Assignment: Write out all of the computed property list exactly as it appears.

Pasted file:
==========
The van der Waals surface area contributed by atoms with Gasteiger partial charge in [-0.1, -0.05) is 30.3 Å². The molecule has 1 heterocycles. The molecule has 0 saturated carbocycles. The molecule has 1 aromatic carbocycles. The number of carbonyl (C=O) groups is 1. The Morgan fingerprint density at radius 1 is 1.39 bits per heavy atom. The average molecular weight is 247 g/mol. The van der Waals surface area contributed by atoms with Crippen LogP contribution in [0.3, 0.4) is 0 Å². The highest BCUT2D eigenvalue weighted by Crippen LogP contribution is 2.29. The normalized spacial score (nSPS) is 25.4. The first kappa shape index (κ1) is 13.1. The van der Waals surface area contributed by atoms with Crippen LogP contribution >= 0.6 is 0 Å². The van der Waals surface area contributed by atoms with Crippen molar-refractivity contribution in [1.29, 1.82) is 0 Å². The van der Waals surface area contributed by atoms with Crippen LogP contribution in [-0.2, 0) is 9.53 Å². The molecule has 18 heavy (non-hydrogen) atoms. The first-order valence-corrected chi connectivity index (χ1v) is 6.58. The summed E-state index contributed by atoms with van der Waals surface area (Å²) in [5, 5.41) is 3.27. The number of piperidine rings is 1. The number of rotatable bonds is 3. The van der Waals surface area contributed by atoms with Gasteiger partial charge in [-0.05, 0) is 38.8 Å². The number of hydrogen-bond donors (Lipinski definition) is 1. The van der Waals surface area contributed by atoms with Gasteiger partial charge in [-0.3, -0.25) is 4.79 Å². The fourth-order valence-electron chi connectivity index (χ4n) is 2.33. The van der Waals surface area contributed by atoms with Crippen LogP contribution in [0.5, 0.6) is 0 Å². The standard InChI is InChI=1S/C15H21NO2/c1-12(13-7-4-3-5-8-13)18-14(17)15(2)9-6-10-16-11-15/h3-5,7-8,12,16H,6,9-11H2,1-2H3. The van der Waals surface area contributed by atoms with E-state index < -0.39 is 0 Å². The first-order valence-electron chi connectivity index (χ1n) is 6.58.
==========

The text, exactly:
The van der Waals surface area contributed by atoms with Gasteiger partial charge in [-0.1, -0.05) is 30.3 Å². The molecule has 1 heterocycles. The molecule has 0 saturated carbocycles. The molecule has 1 aromatic carbocycles. The number of carbonyl (C=O) groups is 1. The Morgan fingerprint density at radius 1 is 1.39 bits per heavy atom. The average molecular weight is 247 g/mol. The van der Waals surface area contributed by atoms with Crippen LogP contribution in [0.3, 0.4) is 0 Å². The highest BCUT2D eigenvalue weighted by Crippen LogP contribution is 2.29. The normalized spacial score (nSPS) is 25.4. The first kappa shape index (κ1) is 13.1. The van der Waals surface area contributed by atoms with Crippen LogP contribution >= 0.6 is 0 Å². The van der Waals surface area contributed by atoms with Crippen molar-refractivity contribution in [1.29, 1.82) is 0 Å². The van der Waals surface area contributed by atoms with Crippen LogP contribution in [-0.2, 0) is 9.53 Å². The molecule has 18 heavy (non-hydrogen) atoms. The first-order valence-corrected chi connectivity index (χ1v) is 6.58. The summed E-state index contributed by atoms with van der Waals surface area (Å²) in [5, 5.41) is 3.27. The number of piperidine rings is 1. The number of rotatable bonds is 3. The van der Waals surface area contributed by atoms with Gasteiger partial charge in [-0.05, 0) is 38.8 Å². The number of hydrogen-bond donors (Lipinski definition) is 1. The van der Waals surface area contributed by atoms with Gasteiger partial charge in [-0.3, -0.25) is 4.79 Å². The fourth-order valence-electron chi connectivity index (χ4n) is 2.33. The van der Waals surface area contributed by atoms with Crippen LogP contribution in [0.5, 0.6) is 0 Å². The standard InChI is InChI=1S/C15H21NO2/c1-12(13-7-4-3-5-8-13)18-14(17)15(2)9-6-10-16-11-15/h3-5,7-8,12,16H,6,9-11H2,1-2H3. The van der Waals surface area contributed by atoms with E-state index < -0.39 is 0 Å². The first-order valence-electron chi connectivity index (χ1n) is 6.58.